Some car reviewers have described the T-Cross interior as being cheap and plasticky. Not me.

I thought that its mix of light and dark grey trim, with swathes of patterned matching plastic finish across the full length of the dashboard, plus around the door handles and air vents, turned the car into a practical yet pleasing place to be.

I could understand why its seats were cloth rather than something posher when a supermarket sandwich exploded all over the driver’s seat, then easily washed out, but what I couldn’t understand was why VW even give people the choice of choosing a manual gearbox when its seven speed auto box makes driving such a simple and easy joy.

At the moment it adds around £1,500 to the final price, but I can see the death of manual gearboxes is on the way, with autos being so efficient and reliable.

VW’s brilliant 999cc, three cylinder turbo gave the car all the performance “Compact SUV” drivers need and the efficiency required to see us through to the days when all cars will be electric.

It averaged 43mpg, close to its claimed figure of 45mpg, without me even trying and it looked ultra modern and hugely desirable thanks to its colour choice of Makena Turquoise metallic, which turned out to be a £750 extra.

I’d willingly dump every one of its infuriating “safety” features for a free paint job, with matching wheels.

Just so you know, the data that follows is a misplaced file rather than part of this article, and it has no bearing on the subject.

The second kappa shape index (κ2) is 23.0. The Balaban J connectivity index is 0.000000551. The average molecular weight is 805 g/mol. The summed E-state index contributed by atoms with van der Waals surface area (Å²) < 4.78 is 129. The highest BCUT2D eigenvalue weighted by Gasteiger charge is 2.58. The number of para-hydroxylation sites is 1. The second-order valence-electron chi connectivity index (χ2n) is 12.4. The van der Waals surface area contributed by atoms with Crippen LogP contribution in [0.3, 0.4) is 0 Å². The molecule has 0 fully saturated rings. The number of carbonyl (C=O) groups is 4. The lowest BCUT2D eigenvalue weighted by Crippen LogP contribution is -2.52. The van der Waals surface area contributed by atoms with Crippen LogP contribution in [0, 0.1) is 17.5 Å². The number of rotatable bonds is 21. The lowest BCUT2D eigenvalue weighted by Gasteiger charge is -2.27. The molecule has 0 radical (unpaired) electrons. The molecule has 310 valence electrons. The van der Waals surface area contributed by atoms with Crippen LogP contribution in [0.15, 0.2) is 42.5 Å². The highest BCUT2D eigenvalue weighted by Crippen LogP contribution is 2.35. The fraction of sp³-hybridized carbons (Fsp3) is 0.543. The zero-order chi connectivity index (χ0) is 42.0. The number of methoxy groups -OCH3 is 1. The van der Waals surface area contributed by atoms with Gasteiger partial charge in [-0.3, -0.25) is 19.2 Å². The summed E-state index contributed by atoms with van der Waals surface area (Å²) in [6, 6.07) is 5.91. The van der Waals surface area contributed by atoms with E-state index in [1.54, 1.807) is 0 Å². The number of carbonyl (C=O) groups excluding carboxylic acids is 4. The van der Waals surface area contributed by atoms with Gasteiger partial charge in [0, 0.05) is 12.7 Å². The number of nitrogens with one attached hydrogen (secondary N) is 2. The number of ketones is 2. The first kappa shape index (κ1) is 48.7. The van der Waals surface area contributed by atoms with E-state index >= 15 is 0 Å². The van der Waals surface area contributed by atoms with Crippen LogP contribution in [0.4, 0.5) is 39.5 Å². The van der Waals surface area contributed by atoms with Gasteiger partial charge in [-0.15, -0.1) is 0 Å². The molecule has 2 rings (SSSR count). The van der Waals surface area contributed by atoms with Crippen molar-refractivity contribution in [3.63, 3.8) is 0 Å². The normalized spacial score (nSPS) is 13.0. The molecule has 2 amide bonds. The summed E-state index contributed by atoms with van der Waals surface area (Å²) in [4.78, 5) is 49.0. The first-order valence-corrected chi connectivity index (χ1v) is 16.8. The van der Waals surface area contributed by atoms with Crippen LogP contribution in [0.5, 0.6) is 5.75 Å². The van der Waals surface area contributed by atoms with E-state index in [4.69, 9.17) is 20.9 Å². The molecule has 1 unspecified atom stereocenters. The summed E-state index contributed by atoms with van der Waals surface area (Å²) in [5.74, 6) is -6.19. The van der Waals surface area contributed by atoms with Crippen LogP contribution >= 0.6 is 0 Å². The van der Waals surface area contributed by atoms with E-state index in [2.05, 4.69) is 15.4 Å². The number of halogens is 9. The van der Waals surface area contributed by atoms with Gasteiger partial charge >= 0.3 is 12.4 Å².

Sadly that’s not allowed in a society that’s obsessed with doing and saying what is seen as “the right thing” rather than having fun and freedom of expression.


Volkswagen T-Cross R-Line 1.0TSI auto.

REAR MIRROR MONSTER: First look reveals it to be a massive jumble of lights, badges and chrome strips, yet somehow it works, all coming together to make a pretty package.

BACKSIDE BEAUTY: Split into two by a huge 22cm (9in) deep piano black and red strip which runs from side to side, it’s attractive, rather than racy, which it isn’t meant to be anyway. Lack of a visible exhaust, hidden behind the rear bumper, makes it out to look electric, which it isn’t.


PLAYTIME PLEASER: Touchscreen 8-inch sat nav with speed limit and 2 or 3D display, twin zone climate control, adaptive cruise control with speed limiter, front and rear parking sensors with distance monitoring, trip computer, heated door mirrors with blind spot warnings, auto wipers and lights, 18-inch black and silver alloys, DAB stereo with front and rear twin USB points, Bluetooth, SD card reader, aux, Apple CarPlay, Android Auto and Mirror Link.

NAUGHTY NIGGLES: Huge full size spare wheel holder under the boot looks like an empty cargo ship with just a useless blow and go kit inside.

TASTY TOUCHES: Small pull-out bitz ‘n’ bobs secret drawer under driver’s seat.

FAST OR LAST: Decent turn of speed when pushed and a quiet, smooth M-way cruiser that’s goof for far more than short journeys.

WONGA WONDA: Definitely. Considering its size, kit and space it’s different enough to be desirable.

WOULD CHANTELLE LIKE IT? Would she ever? The right size and the right looks for a modern girl like Chantelle.